2008 Draft Picks

Here is the main 2008 Draft Picks resource. If you had more college stats or info on any of these players, please post it.

I’ll put the player’s name in BOLD after he’s signed. If you come across anything interesting on any of these guys, articles and the like, feel free to post them in the comments so I can eventually add the articles to the player’s respective Profile.

24. Anthony Hewitt, SS (Salisbury School, CT)
34. Zach Collier, OF (Chino Hills HS, CA)
51. Anthony Gose, LHP/OF
71. Jason Knapp, RHP (North Hunterdon HS, NJ)
102. Vance Worley, RHP (Long Beach State)
109. Jonathon Pettibone, RHP (Esperanza HS, CA)
136. Trevor May, RHP (Kelso HS, WA)
166. Jeremy Hamilton, 1B (Wright State)
196. Colby Shreve, RHP (CC of Southern Nevada)
226. Johnny Coy, 3B (Benson HS, MO)
256. Julio Rodriguez, RHP (Puerto Rico BB Academy HS)
286. Cody Overbeck, 3B (Mississippi)
316. Jean Rodriguez, C (George Washington HS, NY)
346. Michael Stutes, RHP (Oregon State)
376. Ryan (James) Weber, RHP (Central Clearwater Catholic HS, FL)
406. Brian Rosenberg, RHP (Louisville)
436. Michael Schwimer, RHP (UVA)
466. Damarii Saunderson, OF (Northville HS, MI)
496. Troy Hanzawa, SS (San Diego State)
526. James Murphy, 1B (Washington State)
556. Tyler Cloyd, RHP (No School)
586. Stephen Susdorf, OF (Fresno State)
616. Eryk McConnell, RHP (NC State)
646. Sean Grieve, LHP (William and Mary)
676. Daniel Hargrave, 2B (UNC Wilmington)
706. Brandon Haislet, OF (Hawaii)
736. David Noles, LHP (Columbus State)
766. Daniel Edwards, RHP (Kansas State)
796. Ryan Bergh, RHP (Old Dominion)
826. Chad Poe, RHP (Bossier Parish CC)
856. Jordan Ellis, RHP (Villanova)
886. Keon Broxton, 3B (Lakeland High School, FL)
916. DJ Henderson, SS (Southeastern HS, MI)
946. Spencer Arroyo, LHP (Modesto JuCo, CA)
976. Shaun Ellis, RHP (Polk CC, FL)
1006. James Simpson, 1B (Dowagiac Union HS, MI)
1036. Blaine O’Brien, RHP (Scituate HS, MA)
1066. Ruddy Rio-Nunez, OF (Edouard Montpetit HS)
Michael Cisco, RHP (South Carolina)
1126. Matthew Johnson, OF (John W North HS, CA)
1156. Jarred Cosart, RHP (Clear Creek HS, TX)
1186. Joseph Pond, RHP (Judge Memorial Catholic HS, UT)
1216. Daniel Marrs, RHP (James River HS, VA)
1246. Michael Petello, OF (Scottsdale CC, AZ)
1276. Mike Bolsenbroek, RHP (No School)
1306. Bryan Frew, OF (Nebraska-Omaha)
1335. Charles Law, RHP (Mainland Regional HS, NJ)
1363. Justin Zumwalde, 1B (Sabino HS, AZ)
1390. Giovany Soto, LHP (Advanced Central College HS)
1417. Nathan Fike, LHP (Potomac State College, WV)
1444. Mark Ginther, SS (Jenks HS, OK)
1471. Michael Russo, RHP (Hun School, NJ)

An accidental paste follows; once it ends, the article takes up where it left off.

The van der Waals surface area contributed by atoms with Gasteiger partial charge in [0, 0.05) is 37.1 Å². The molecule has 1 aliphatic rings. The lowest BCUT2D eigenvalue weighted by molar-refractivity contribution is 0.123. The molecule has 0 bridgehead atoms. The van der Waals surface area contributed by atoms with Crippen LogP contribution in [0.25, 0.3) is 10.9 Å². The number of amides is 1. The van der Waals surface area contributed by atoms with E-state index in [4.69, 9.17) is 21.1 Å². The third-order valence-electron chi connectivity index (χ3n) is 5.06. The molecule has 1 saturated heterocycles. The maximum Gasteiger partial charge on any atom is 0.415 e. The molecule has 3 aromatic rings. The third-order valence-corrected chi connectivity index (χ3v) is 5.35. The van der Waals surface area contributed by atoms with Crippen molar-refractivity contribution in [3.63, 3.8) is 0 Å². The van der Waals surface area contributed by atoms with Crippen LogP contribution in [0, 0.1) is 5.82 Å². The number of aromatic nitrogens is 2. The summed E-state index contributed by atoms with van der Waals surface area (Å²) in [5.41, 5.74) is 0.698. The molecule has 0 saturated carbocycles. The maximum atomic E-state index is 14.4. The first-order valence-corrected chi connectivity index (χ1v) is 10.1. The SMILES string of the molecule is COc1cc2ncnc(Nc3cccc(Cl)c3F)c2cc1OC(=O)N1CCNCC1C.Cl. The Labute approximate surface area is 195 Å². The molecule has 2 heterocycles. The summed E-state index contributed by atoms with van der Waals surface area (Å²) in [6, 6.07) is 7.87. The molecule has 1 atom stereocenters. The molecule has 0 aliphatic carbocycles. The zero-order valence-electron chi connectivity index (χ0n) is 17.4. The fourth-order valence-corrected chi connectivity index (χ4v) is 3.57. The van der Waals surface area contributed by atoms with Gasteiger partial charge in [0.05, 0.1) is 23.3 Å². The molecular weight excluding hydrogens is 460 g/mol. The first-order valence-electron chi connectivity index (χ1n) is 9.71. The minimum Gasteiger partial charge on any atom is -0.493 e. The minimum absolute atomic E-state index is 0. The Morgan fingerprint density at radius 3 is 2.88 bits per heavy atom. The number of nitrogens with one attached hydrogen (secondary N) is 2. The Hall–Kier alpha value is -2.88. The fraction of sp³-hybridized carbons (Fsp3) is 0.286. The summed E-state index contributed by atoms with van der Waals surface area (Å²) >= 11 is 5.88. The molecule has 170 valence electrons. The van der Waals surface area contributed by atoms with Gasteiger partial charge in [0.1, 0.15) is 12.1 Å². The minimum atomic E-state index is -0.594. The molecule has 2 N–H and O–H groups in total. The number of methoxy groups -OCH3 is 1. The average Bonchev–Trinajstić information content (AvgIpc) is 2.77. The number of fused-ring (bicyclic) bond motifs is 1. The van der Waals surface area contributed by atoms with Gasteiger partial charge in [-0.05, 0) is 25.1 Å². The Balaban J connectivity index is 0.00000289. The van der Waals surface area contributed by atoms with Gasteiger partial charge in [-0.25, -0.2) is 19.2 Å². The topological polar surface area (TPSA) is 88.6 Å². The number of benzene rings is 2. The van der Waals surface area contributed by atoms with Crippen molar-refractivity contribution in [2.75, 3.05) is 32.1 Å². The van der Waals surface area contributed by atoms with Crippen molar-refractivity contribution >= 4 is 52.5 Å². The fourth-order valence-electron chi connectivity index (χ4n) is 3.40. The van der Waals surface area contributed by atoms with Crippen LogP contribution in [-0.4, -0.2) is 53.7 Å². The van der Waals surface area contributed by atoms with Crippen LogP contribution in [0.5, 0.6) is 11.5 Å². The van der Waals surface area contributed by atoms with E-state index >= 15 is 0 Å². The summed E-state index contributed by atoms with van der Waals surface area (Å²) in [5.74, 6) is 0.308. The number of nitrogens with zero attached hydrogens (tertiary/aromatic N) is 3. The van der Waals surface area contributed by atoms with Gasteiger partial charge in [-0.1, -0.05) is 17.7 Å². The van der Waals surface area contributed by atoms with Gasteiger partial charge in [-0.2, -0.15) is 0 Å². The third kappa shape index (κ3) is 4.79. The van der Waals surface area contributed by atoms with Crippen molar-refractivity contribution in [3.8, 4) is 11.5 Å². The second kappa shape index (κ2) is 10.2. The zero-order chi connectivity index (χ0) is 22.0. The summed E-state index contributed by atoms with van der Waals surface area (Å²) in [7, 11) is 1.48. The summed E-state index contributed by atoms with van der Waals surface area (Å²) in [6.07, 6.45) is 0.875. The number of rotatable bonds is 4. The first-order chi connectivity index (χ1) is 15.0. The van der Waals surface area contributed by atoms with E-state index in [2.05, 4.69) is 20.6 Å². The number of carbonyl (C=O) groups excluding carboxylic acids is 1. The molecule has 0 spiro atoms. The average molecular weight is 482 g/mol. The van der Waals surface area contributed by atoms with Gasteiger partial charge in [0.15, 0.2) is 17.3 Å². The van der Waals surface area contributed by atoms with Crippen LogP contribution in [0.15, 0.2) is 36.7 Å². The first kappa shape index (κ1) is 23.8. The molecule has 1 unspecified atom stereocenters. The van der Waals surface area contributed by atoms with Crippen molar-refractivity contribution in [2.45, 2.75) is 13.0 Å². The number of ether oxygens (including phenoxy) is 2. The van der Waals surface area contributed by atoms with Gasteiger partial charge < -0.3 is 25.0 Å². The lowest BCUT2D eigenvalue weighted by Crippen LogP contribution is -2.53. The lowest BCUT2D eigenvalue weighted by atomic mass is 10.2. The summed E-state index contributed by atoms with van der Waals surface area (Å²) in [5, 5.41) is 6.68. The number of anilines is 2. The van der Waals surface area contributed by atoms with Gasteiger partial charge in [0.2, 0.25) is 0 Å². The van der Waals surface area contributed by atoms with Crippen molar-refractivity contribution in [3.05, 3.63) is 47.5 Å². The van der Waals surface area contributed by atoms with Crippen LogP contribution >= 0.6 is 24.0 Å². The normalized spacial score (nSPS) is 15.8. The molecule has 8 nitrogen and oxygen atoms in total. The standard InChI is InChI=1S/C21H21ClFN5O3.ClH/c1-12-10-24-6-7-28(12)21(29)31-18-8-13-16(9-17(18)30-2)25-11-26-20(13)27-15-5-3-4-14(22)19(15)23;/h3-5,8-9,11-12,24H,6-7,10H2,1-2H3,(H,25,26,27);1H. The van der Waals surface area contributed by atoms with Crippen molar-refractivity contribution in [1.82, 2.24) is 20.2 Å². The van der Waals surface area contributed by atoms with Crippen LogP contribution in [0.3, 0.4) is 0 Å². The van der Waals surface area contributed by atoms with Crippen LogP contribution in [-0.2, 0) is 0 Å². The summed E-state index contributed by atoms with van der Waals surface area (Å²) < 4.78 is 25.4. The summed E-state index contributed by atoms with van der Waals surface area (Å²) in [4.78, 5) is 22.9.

1498. Josh Hake, RHP (Park University, AZ)


College statistics

Michael Schwimer, RHP

2008: 26 G, 31.1 IP – 1.72 ERA – 19 H – 10 BB – 35 K – 1 HR – .178 OPP AVG
2007: 23 G, 39.0 IP – 2.77 ERA – 32 H – 12 BB – 38 K – 3 HR – .229 OPP AVG

Mike Cisco, RHP

2008: 16 G (11 GS) – 71.0 IP – 4.82 ERA – 93 H – 14 BB – 40 K – 7 HR – .314 OPP AVG
2007: 16 G (14 GS) – 86.2 IP – 3.84 ERA – 88 H – 18 BB – 74 K – 7 HR – .261 OPP AVG

Brandon Haislet, OF

2008: 229 AB – .389/.482/.585 – 22 2B – 1 3B – 7 HR – 50 RBI – 11/19 SB
2007: 215 AB – .335/.424/.493 – 18 2B – 2 3B – 4 HR – 39 RBI – 13/14 SB

Spencer Arroyo, RHP

2008: 14 G (13 GS) – 77.0 IP – 2.22 ERA – 81 H – 21 BB – 48 K – 1 HR – .270 OPP AVG

11 thoughts on “2008 Draft Picks

  1. I’m wondering how many of these guys that are still left will be protected for the 2011 Rule 5 draft?

  2. Well the HS guys, with the exception of Anthony Hewitt and Tyler Cloyd who are born past the cut-off date would not be eligible until the 2012 draft. Many out of organization. Leaving out those already on 40 man roster, other possibilities are: Colby Shreve, Cody Overbeck, Brian Rosenberg, Troy Hanzawa, James Murphy, Steve Susdorf, and Michael Cisco. Pick ’em. Also the HS guys from the 2007 draft will come due, which may add some more interesting choices and lots of foreigners.

    1. Thanks Marfis for your reply. I looked at the 2007 HS players drafted to see who else might need to be added to the 40 man this offseason, and I saw the name Jiwan James. I would imagine he’ll be protected? or else some CF starved team might take him in the Rule 5?

  3. Cisco has so outperformed his college stats. Although they have been careful with him this year, he has stayed healthy. I wonder what his future will be.

  4. If only every draft would yield these kinds of results. Unless I am wrong a lot of people running this draft are gone and it shows.